Examples of the Supernatural
Do these examples show us the supernature is not real?
THE CLAIMED PROBLEM: There are also accounts of the sun standing still (Joshua 10:13); the parting of a sea (Exodus 14:21-22); iron floating (II Kings 6:5-6); the suns shadow going back ten degrees (II Kings 20:9-11); a witch bringing the ghost of Samuel back from the dead (I Samuel 28:3-15); disembodied fingers writing on a wall (Daniel 5:5); a man living for three days and nights in the belly of a fish (Jonah 1:17); people walking on water (Matthew 14:26-29); a virgin impregnated by God (Matthew 1:20); a pool of water that can cure ailments of those who dip in it (John 5:2-4); and angels and demons influencing earthly affairs (e.g., Acts 5:19; Luke 11:24-26).
The humanists have given us more examples of things that are “impossible.” I kept these examples together so we can look at all of them at one time. The point of listing these is revealed in the next paragraph. The humanist writes:
These biblical myths support the belief, which has been held by primitive and illiterate people throughout history, that supernatural beings frequently and arbitrarily intervene in this world.
The humanist calls the miracles on the above list myths, without any evidence to support that assertion. He also uses a propaganda technique called "stereotyping"—likening Christians to primitive and illiterate people—to make the belief in miracles seem repugnant. However, that is propaganda, not proof. All the humanist offers are assertions that none of these happened. Why? Because they violate "the laws of nature.” As shown on the previous page, since humanists limit the observable data to what they define as "natural," the definition of "the laws of nature" is circular and thus flawed and no proof at all.
Listing supernatural events does not prove they did not happen. It shows there are supernatural events described in the historical record of the Bible. Unlike humanists, the Bible includes everything that happened. Looking at ALL of the data is the only way to make a reasonable and rational evaluation of the claims of God and the Bible. It is real history, and God did act supernaturally. You can deny reality or deal with it.
So, what do we have here? Do any of the supernatural events on the humanist’s lists cause us problems in understanding the universe around us? No. Do any of these events cause problems with our scientific understanding of our world? No.
Most of these supernatural events happened during the five major historical periods when God was working supernaturally: creation (including Adam and Eve), Noah's flood, the time of Moses and Joshua, the time of Elijah and Elisha, and the time of Christ and the apostles. God was working in special and unique ways during these specific times. We can take events happening during these five periods off the list. These represent unique times that will not be repeated. Yes, supernatural periods such as these will happen again, but only as we approach the end times. If you are around when that happens, you will know it is God who is acting. There will be no doubt about that.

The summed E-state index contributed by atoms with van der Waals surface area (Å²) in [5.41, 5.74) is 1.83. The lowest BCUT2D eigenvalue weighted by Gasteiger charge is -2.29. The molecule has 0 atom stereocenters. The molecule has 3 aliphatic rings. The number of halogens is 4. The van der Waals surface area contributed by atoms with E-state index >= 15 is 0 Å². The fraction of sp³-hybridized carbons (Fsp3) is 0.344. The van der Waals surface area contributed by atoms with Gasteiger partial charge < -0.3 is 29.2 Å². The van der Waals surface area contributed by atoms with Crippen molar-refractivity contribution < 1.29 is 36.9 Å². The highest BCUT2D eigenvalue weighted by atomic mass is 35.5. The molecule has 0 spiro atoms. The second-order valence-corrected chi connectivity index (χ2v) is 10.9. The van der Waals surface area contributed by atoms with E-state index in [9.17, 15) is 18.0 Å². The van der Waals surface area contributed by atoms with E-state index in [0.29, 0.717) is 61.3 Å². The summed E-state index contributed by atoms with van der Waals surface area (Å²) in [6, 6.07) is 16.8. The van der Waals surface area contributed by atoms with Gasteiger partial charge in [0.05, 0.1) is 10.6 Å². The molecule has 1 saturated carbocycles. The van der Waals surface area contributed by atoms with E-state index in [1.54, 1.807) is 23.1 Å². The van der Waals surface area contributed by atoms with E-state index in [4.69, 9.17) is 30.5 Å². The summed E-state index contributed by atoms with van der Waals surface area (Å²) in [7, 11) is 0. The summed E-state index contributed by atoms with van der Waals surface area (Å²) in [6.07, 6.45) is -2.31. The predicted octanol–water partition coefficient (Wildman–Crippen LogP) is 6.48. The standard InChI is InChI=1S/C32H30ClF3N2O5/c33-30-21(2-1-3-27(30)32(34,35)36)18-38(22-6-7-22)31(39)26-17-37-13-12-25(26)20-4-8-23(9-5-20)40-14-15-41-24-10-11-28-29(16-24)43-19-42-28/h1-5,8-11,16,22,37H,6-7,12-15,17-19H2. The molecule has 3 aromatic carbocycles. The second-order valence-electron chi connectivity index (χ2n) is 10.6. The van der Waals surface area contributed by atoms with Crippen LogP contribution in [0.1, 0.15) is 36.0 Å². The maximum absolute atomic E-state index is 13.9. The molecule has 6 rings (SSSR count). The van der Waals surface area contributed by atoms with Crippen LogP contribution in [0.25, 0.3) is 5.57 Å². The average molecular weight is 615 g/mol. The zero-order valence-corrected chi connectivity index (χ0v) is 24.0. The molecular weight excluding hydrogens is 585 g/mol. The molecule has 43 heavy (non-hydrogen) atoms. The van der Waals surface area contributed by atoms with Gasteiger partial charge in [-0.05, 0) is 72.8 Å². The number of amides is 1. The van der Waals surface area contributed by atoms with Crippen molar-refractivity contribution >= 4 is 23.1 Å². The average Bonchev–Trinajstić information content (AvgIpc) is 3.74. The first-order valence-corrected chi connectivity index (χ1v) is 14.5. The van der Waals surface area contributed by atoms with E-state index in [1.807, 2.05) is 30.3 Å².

What about Satan and Demons?
While Satan cannot do supernatural miracles, he can do things that appear miraculous. Several of the items on the humanist list are not from God, but are from Satan or demons (or angels). An example is the talking snake (Genesis 3:4-5). Satan either indwelled a snake and made it seem the snake was talking, or took on the form of a snake. Satan and demons can assume the forms of living things, most often humans. This is not a supernatural miracle from God. However, these types of demonic activities still happen today. As in Adam’s day, they are used to deceive and are used lead us away from Christ. We need to recognize them and deal with them. (See the book: “Alien Intrusion” by Gary Bates.)
One event on the list is probably not a supernatural miracle: "a pool of water that can cure ailments of those who dip in it (John 5:2-4)." The part of scripture describing this pool (John 5:3b-4) is not included in the oldest manuscripts and appears to have been added later . It is not certain whether it describes what people believed or that an angel actually stirred the water. In most translations, this addition is in brackets so we know it was not part of the original. Since it has no impact on any doctrine or teaching, translators have left it in scripture.